Friday, April 22, 2011

Knock, Knock. Who's There? Ether....

Ether who? Ether Bunny. Sorry, there's a whole stream of jokes that goes with this one and I make sure to tell them to my poor family Every. Single. Easter.

I love Easter. Other than the Easter my big brother chopped my finger off (no, I'm serious), I have only good memories of every  Easter. Family, faith, food--these are the components of good time in my's like Christmas but with more chocolate and no snow.

Several years ago, a good friend was cleaning out his home and came across a small box containing a lamb cake mold that his aunt owned since the '40's or '50's. Understanding my love of all things vintage kitchen related, he was kind enough to send the mold to me-along with the original recipe card, copyright 1921. For a girl like me, it was like getting a new dress with matching shoes. Total happiness.

As my children get older, I find myself trying to fill the void living so far away from my family causes. Every holiday of my childhood included traditions, big family meals and a pattern--predictable (and cherished) elements "we do this and do this and make this."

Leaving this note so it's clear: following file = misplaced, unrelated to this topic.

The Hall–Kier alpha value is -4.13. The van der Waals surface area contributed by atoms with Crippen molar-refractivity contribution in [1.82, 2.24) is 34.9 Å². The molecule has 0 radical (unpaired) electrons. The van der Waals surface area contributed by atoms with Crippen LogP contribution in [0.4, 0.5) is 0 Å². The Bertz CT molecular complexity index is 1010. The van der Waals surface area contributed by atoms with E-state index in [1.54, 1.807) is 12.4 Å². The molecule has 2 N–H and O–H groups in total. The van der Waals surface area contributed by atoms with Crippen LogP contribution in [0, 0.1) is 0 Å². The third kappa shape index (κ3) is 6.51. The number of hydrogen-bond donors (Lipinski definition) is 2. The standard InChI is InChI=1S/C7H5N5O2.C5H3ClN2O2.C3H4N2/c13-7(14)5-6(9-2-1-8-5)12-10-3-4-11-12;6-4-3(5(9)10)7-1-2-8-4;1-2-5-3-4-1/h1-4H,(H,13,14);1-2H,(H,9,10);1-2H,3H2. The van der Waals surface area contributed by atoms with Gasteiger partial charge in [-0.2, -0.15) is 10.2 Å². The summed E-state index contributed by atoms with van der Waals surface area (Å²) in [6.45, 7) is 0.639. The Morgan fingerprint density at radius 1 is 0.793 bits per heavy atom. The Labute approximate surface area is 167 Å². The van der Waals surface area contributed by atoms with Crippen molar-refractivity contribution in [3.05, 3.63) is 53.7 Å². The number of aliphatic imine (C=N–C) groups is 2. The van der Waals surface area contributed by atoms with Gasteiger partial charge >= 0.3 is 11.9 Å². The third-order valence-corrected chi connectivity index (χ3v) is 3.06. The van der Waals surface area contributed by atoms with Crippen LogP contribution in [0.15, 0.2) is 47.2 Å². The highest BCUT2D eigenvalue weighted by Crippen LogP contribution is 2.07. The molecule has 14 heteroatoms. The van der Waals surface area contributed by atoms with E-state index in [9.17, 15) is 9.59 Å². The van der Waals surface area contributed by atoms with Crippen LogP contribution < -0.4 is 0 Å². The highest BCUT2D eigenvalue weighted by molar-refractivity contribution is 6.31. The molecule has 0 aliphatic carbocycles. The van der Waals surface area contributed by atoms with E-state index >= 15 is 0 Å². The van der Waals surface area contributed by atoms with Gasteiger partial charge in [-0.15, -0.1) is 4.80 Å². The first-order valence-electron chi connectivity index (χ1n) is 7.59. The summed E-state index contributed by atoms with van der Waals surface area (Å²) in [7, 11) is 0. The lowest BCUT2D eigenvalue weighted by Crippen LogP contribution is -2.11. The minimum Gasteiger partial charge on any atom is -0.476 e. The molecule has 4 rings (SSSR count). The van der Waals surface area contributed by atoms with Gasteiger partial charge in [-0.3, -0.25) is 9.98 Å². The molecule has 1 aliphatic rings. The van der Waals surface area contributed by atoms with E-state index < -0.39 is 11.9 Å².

And so, I am trying to create new patterns for my daughters to cherish.
So far, making our own Easter peeps was a big hit. Thing 1 asked me two weeks ago if we were going to do that again, she really loved it.

But I had yet to make the lamb cake. It sits with a certain amount of prominence on display in my kitchen but I had never yet put the pans to the test.

No time like the present....